An Answer to the Puzzle

A sermon for the Third Sunday in Lent [Year C]

Luke 13:1-9 and Isaiah 55:1-9

What is your Wordle score today? Have you posted it, with its cryptic little pattern of green and yellow squares? One of the biggest trends to hit the world in the past several months, the Wordle game, which is now posted daily, like a crossword puzzle, by The New York Times, allows you to guess a five-letter word in six attempts. Getting the right word in four attempts is pretty good. Three is above average. And getting it on your second or even first attempt is really blind luck. You may be proud to know that our very own Richmond ranks in the top ten cities in terms of Wordle scores. Based on what I see on Facebook, I think some of the members of this congregation are helping us get there.

The growth in popularity of Wordle is staggering, and if by now you haven’t given it a shot, chances are you know someone who has. At the beginning of November 2021 the game had 90 players. By the start of February it had grown to over 2 million, and I’m sure there are even more now. Its popularity has spawned countless offshoots of Wordle, all built on the same premise of guessing something each day with only a few attempts. Quordle lets you guess four five-letter words simultaneously, which is like Wordle on steroids. Worldle gives you a silhouette of a country each day and six attempts to guess it. Heardle, a sound-based game, lets you guess a song each day, but it only gives you about a second of it at a time. There is Birdle, Lewdle, Bardle. Taylordle is for Taylor Swift fans. Perhaps the one for the biggest nerds of all: Tradle, which lets you guess a country based on the breakdown of its total exports.

Whether it’s Wordle or something else, all this is to say, we humans love our puzzles. We love riddling things out and finding patterns in things. And we’re generally good at it. It’s one of our greatest strengths, one of the hallmarks of being made in the image of God. The keen ability to discover patterns and tease out methods to the universe’s madness is what allowed us to put men on the moon and create a COVID vaccine in less than a year.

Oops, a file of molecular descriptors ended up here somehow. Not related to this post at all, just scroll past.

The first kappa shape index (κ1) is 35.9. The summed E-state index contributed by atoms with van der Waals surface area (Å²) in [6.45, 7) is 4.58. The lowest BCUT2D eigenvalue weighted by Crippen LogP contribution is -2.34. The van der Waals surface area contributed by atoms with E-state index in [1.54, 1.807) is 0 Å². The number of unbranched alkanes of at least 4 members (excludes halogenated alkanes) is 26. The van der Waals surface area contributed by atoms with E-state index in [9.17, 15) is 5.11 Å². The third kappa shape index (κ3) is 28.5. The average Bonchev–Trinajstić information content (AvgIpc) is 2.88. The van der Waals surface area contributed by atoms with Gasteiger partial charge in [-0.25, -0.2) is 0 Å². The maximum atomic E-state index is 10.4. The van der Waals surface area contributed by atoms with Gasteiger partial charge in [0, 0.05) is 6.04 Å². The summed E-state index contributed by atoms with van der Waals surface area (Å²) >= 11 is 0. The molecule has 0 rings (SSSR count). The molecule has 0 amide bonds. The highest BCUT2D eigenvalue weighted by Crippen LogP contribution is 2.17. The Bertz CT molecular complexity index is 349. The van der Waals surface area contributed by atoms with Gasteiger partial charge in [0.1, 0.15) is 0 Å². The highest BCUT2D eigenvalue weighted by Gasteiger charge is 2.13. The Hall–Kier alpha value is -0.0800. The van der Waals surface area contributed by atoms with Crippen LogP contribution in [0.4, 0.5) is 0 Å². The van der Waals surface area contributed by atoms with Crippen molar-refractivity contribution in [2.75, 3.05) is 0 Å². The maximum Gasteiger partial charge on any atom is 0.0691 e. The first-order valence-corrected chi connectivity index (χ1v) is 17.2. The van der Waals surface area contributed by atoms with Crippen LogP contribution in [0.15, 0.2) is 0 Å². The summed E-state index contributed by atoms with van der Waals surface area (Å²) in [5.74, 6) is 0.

But the natural urge to find meaningful patterns in things does more than that. Sociologists and psychologists know that humans have an inherent need to “storify reality,” as Joe Pinsker writes in the Atlantic this week.[1] That is, we instinctively look at things that happen in the world or that happen to us and we try to make sense of them by mapping them into a narrative. We look for those patterns, those causes and effects, ups and downs.

That is what is happening when Jesus is approached this week by people wondering about a recent tragedy in the news. They are trying to storify their reality. Background details are fuzzy, but apparently some Jews from Galilee had been murdered by Pontius Pilate and then, as if that weren’t barbaric and mean-spirited enough, he had mingled some of their blood with the sacrifices to a pagan god. Everyone would have probably been talking about this, kind of like how many of us are talking about some of Vladimir Putin’s brutal attacks on civilians in Ukraine. These people talking about it with Jesus  and their little brains have been going and they wonder if there might be a pattern. Did these people die this awful way for a reason? Is there some method to this madness? Were they, for example, somehow worse sinners than other people and they were just getting their due?

destruction in Mariupol, Ukraine

And Jesus responds to that question by citing another recent tragedy in the news— the tower over in Siloam that fell unexpectedly and killed some people. It was a cruel, unexpected event—so cruel and saddening that there must be a reason behind it. But no, he says, they weren’t any better or worse than anyone else in Jerusalem.